<blockquote><font class="small">Quote bluewolf:</font><hr> Fran made good points. I dont get whay you are saying. They do not ask you to check your knives at the door. Regardless of what someone thinks of smoking, banning it hurts the pool business.

Laura <hr /></blockquote>Blue, you and Fran both totally overlook how poorly poolrooms have managed the smoking problem over the years! Those room owners who smoke seem to assume that everyone smokes (not at all true!), and have only taken ridiculously inadequate steps to create non-smoking areas or install woefully inadequate air handling equipment (then neglecting to maintain the equipment anyway /ccboard/images/graemlins/frown.gif ). If I had a nickel for everytime I've seen a smoker light up right under a 'No Smoking' sign in a poolroom -- it might cover my pool time /ccboard/images/graemlins/smile.gif The pisser is that many of those butts are just sitting in an ashtray like incense, just burning happily away on their own, since the smokers who lit them only took a few puffs before ignoring them -- very inconsiderate, IMO. Many times I have stubbed them out myself, and not once has the smoker even noticed.

You can count me in the statistics of players who AVOID excessively smokey rooms like the plague...

NH_Steve
03-22-2003, 09:03 AM
<blockquote><font class="small">Quote L.S. Dennis:</font><hr> This has been a great topic for people on which to vent a little. <hr /></blockquote>Hahaha -- no pun intended?

The Derby City Classic is also non-smoking during main tournament hours -- and certainly gets bigger and bigger every year? Maybe Fran and Bluewolf have stayed away 'cuz it's nonsmoking /ccboard/images/graemlins/wink.gif ?

NH_Steve
03-22-2003, 09:05 AM
<blockquote><font class="small">Quote Drake:</font><hr> I'm an ex smoker and I know the enjoyment of a good cigarette and a cup of coffee just as much as the next guy. BUT, I think the answer to this issue is not banning smoking in all pool rooms but making a law about how many smoke eaters per square feet a pool room must have. <hr /></blockquote>They could also use those special ashtrays that suck the smoke down so it never wafts up into the breathing zone...

Fran Crimi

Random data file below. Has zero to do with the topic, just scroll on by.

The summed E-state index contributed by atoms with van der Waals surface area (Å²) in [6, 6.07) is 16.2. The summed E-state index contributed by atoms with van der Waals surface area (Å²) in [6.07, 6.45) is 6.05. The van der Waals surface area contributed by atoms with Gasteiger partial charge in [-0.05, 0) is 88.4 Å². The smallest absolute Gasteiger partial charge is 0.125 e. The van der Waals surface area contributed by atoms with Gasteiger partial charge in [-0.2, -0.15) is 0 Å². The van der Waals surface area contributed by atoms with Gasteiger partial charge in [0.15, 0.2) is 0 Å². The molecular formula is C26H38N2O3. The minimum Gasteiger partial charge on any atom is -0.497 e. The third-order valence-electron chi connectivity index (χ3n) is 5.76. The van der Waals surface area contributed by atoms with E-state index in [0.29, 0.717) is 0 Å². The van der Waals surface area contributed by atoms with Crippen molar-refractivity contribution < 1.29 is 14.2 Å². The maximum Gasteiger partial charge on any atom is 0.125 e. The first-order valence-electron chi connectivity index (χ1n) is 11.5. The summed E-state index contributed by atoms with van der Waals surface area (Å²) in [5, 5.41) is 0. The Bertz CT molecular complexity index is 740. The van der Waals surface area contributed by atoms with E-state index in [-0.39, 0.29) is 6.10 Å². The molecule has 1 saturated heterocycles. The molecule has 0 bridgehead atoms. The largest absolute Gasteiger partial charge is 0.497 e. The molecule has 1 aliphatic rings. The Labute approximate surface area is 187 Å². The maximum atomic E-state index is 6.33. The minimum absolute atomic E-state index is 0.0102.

03-22-2003, 09:15 AM
Will you guyz quit it? My issue is a legal issue. I'm all for smoke-free environments. I'm against the concept of changes with no notice by the government.

With any foresight, five years ago they could have given notice and there would be smoke-free rooms across the country today, and both business owners and customers would have been prepared.

The government continues to waste taxpayers money fighting senseless court battles because of lack of foresight.

Now stop accusing me of wanting a smoke-filled environment.

Fran

Troy
03-22-2003, 09:18 AM
I wouldn't / don't stay away from anything 'cuz it's non-smoking. I just go outside. That to me is quite simple folks.

Troy
<blockquote><font class="small">Quote NH_Steve:</font><hr>
.....stayed away 'cuz it's nonsmoking /ccboard/images/graemlins/wink.gif ? <hr /></blockquote>

Fran Crimi
03-22-2003, 09:20 AM
You have no right to assume what I overlook or not.

My end of this discussion is regarding legal issues. It has nothing to do with smoke.

Don't put words in my mouth.

Fran

Fran Crimi
03-22-2003, 12:27 PM
<blockquote><font class="small">Quote Steve Lipsky:</font><hr> <blockquote><font class="small">Quote L.S. Dennis:</font><hr> I think one could reasonably agree that California and New York are relatively similar in mentality and political leanings.<hr /></blockquote>


Well, as far as mentality and political leanings, probably. But as far as smoking, I don't think so. I do not have access to the numbers, but California probably has one of the lowest smoking rates in the nation. New York probably has twice as many smokers, percentage-wise.

I think the California law passed because the people wanted it. I think the NY law was passed to eventually get people to want it. In other words, the law in NY is like an arranged marriage, where we're expected to "grow" to like it.

- Steve <hr /></blockquote>

Right but there's even more at stake here which the pool room and bar owners will be arguing in court. It's about freedom of choice.